School

A Texas High School’s “Dress Code for Parents” Revives a Familiar, Insidious Explanation for Racism

In the foreground, five students sit around a wooden desk, looking towards the front of classroom. A teacher standing in front of a white board is in the background. Tables full of other students, also turned towards the teacher, are in the room.
Respectability politics teaches children to focus on how they’re perceived, rather than their studies.

At this point, it’s clear school dress codes are, more often than not, relics of “traditional” values that tend to disproportionately affect girls and students of color. Every few months some school’s unnecessarily punitive dress code goes viral. BuzzFeed has an entire video series dedicated to adults trying to navigate the school dress codes of specific states, with the simultaneously strict and vague mandates rendering half their closets unwearable. Amid all this, it’s hard to be too surprised by the lengths schools will go to eradicate the scourge of bare shoulders. Even so, a new dress code from James Madison High School in Houston announced in April managed to raise some eyebrows because of its new target: parents.

Announced in a letter, the public school’s new dress code bars parents from the school grounds if they’re wearing ripped jeans, leggings, short-shorts, mini-dresses, sagging jeans, undershirts without an additional layer, or cleavage-exposing tops. A number of other items, including hair bonnets, pajama pants, and rollers have also been banned, in a supposed effort to teach children “the appropriate attire they are supposed to wear when entering a building, going somewhere, applying for a job, or visiting someone outside of a home setting.” The strange new policy went viral when a parent said she was prevented from enrolling her daughter in school because she was wearing a T-shirt dress and a headscarf. It has since faced widespread criticism. The Washington Post reported that 58 percent of the students at Madison are Hispanic, and 40 percent are black. And as Nadra Nittle of Vox pointed out, a ban on items like hair bonnets seemed to “disproportionately target black women’s grooming practices.”

Though the school’s principal, Carlotta Outley Brown, denied that the new dress code had any discriminatory intent, her defense of the policy still manages to traffic in respectability politics: “[The policy] is about elevating standards for students who will go out into the world in the near future and seek opportunities for themselves. I do not want them to face possible barriers,” she told Vox. “Respectability politics” describes the idea that black people can disprove perceptions of their inferiority thorough their own personal behavior, like, you know, not dropping off your child at school in a hair bonnet. The thinking goes that if we don’t respect ourselves, how can we expect others to respect us? Because, clearly, respecting ourselves not only requires submission to antiquated ideas of propriety that cater to whiteness but also means black cultural traditions are inherently not “respectable.” These politics place the onus of eradicating racism on the victim of a stereotype instead of on the person who holds and weaponizes the stereotype.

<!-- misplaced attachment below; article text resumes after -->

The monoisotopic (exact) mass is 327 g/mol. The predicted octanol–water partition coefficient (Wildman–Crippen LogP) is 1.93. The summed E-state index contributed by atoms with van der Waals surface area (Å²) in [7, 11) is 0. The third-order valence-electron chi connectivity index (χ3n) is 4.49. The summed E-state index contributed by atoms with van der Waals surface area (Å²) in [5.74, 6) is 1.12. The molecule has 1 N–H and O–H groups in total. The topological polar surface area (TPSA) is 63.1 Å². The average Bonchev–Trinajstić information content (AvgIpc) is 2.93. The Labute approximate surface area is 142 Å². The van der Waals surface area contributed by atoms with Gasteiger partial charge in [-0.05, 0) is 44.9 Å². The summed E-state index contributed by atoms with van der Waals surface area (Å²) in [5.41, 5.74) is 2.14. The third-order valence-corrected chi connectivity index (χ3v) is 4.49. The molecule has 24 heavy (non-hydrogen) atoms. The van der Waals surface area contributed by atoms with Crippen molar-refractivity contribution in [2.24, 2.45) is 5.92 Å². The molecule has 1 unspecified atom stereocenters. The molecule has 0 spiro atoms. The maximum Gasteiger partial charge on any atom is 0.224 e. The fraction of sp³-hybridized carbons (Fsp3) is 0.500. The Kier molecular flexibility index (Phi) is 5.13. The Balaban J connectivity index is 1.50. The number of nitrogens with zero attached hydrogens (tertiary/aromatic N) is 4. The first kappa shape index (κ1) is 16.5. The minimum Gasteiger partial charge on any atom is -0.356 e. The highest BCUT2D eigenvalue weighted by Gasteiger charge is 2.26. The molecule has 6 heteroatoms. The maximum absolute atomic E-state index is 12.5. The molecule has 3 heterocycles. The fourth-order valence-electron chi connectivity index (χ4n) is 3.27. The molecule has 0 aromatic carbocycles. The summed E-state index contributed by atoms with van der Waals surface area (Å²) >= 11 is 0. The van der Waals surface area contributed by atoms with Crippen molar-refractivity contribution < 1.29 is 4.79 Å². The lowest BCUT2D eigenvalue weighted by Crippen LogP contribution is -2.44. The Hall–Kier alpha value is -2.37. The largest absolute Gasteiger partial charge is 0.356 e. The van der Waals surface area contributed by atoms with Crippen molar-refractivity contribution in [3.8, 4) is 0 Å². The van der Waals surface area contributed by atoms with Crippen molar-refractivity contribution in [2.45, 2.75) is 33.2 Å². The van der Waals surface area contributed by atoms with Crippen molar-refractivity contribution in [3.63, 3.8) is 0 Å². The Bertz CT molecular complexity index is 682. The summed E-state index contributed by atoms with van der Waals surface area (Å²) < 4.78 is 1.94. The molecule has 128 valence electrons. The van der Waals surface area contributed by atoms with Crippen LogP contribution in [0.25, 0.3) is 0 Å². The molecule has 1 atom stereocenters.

Even if we accepted that premise, there’s evidence it doesn’t work. Proponents of respectability politics, who have included Booker T. Washington to Charles Barkley, have long argued that the more education black people attain, the less likely they will be to face discrimination or be treated unfairly because of their race. In fact, the opposite is true. Recent data from the Pew Research Center shows that more than 8 in 10 blacks with at least some college report they’ve experienced racial discrimination, while fewer than 7 in 10 blacks with high school or less say the same. (About 2 in 10 blacks with some college reported regular discrimination, while fewer than 1 in 10 blacks with high school or less do.) Half of all black people with some college experience say they’ve feared for their personal safety because of their race, while only about a third of those with less education say the same. This holds true across multiple surveys: A 2017 NPR report found that black people with college degrees were more likely to report being subjected to racial slurs.

The working theory behind this apparent paradox is that because college-educated black people are more likely to work and study in predominately white environments, they are also more likely to be exposed to racial prejudice. But these studies also suggest that even if black people adhere to bedrock social definitions of respectability by pursuing higher education, they still face—or are even more likely to face—the barriers that path would supposedly prevent. Dress codes like the one at Madison High School are just another rung on this creaky ladder.

In truth, racist social barriers are simply standards invented to justify racism, codes put in place to assert black inferiority. Teaching children that they can avoid bias by wearing business casual 24/7 lends undue credence to the idea that black people are somehow to blame for our own marginalization, that if we just stopped wearing sagging pants or hair rollers—in, let me reiterate, not a work-related context—that we’d get more respect. It ultimately prepares kids for disappointment, anger, and heartbreak when, even in their sweater vests at the grocery store, they still face discrimination. The solution to racism is not to put the weight of eradicating bias on the shoulders of high-schoolers, who are at school to learn, or to suggest to them that their parents are not worthy of respect because of the way they dress. James Madison High should focus on giving these kids a real education—not in the service of disproving racist myths, but because by virtue of being a child in America, that is their right.